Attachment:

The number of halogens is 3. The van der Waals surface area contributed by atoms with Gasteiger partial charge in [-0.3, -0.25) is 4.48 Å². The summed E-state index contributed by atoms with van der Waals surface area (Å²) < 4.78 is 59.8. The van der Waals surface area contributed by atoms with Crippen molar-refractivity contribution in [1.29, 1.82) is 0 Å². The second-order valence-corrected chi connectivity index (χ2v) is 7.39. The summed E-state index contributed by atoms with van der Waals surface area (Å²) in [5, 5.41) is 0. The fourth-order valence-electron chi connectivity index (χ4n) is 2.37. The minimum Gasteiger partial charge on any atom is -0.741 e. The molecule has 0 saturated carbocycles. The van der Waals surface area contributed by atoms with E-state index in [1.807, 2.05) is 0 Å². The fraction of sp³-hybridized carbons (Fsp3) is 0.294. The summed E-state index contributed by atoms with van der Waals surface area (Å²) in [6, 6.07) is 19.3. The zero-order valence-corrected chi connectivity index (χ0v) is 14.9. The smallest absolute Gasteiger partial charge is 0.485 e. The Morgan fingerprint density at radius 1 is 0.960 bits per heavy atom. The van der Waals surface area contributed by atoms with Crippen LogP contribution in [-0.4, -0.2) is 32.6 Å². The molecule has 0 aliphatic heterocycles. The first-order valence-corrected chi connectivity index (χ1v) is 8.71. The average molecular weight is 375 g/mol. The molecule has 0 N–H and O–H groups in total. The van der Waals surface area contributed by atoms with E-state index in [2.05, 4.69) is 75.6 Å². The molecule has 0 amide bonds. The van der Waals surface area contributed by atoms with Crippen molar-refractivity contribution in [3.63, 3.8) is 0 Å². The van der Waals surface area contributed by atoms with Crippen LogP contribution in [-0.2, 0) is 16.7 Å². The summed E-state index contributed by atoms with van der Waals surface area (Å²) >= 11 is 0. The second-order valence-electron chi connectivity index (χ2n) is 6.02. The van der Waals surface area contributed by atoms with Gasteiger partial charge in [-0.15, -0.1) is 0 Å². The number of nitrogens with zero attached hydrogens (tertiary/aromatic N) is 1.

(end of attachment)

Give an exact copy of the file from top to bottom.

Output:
The number of halogens is 3. The van der Waals surface area contributed by atoms with Gasteiger partial charge in [-0.3, -0.25) is 4.48 Å². The summed E-state index contributed by atoms with van der Waals surface area (Å²) < 4.78 is 59.8. The van der Waals surface area contributed by atoms with Crippen molar-refractivity contribution in [1.29, 1.82) is 0 Å². The second-order valence-corrected chi connectivity index (χ2v) is 7.39. The summed E-state index contributed by atoms with van der Waals surface area (Å²) in [5, 5.41) is 0. The fourth-order valence-electron chi connectivity index (χ4n) is 2.37. The minimum Gasteiger partial charge on any atom is -0.741 e. The molecule has 0 saturated carbocycles. The van der Waals surface area contributed by atoms with E-state index in [1.807, 2.05) is 0 Å². The fraction of sp³-hybridized carbons (Fsp3) is 0.294. The summed E-state index contributed by atoms with van der Waals surface area (Å²) in [6, 6.07) is 19.3. The zero-order valence-corrected chi connectivity index (χ0v) is 14.9. The smallest absolute Gasteiger partial charge is 0.485 e. The Morgan fingerprint density at radius 1 is 0.960 bits per heavy atom. The van der Waals surface area contributed by atoms with Crippen LogP contribution in [-0.4, -0.2) is 32.6 Å². The molecule has 0 aliphatic heterocycles. The first-order valence-corrected chi connectivity index (χ1v) is 8.71. The average molecular weight is 375 g/mol. The molecule has 0 N–H and O–H groups in total. The van der Waals surface area contributed by atoms with E-state index in [2.05, 4.69) is 75.6 Å². The molecule has 0 amide bonds. The van der Waals surface area contributed by atoms with Crippen molar-refractivity contribution in [3.63, 3.8) is 0 Å². The van der Waals surface area contributed by atoms with Crippen LogP contribution in [-0.2, 0) is 16.7 Å². The summed E-state index contributed by atoms with van der Waals surface area (Å²) >= 11 is 0. The second-order valence-electron chi connectivity index (χ2n) is 6.02. The van der Waals surface area contributed by atoms with Gasteiger partial charge in [-0.15, -0.1) is 0 Å². The number of nitrogens with zero attached hydrogens (tertiary/aromatic N) is 1.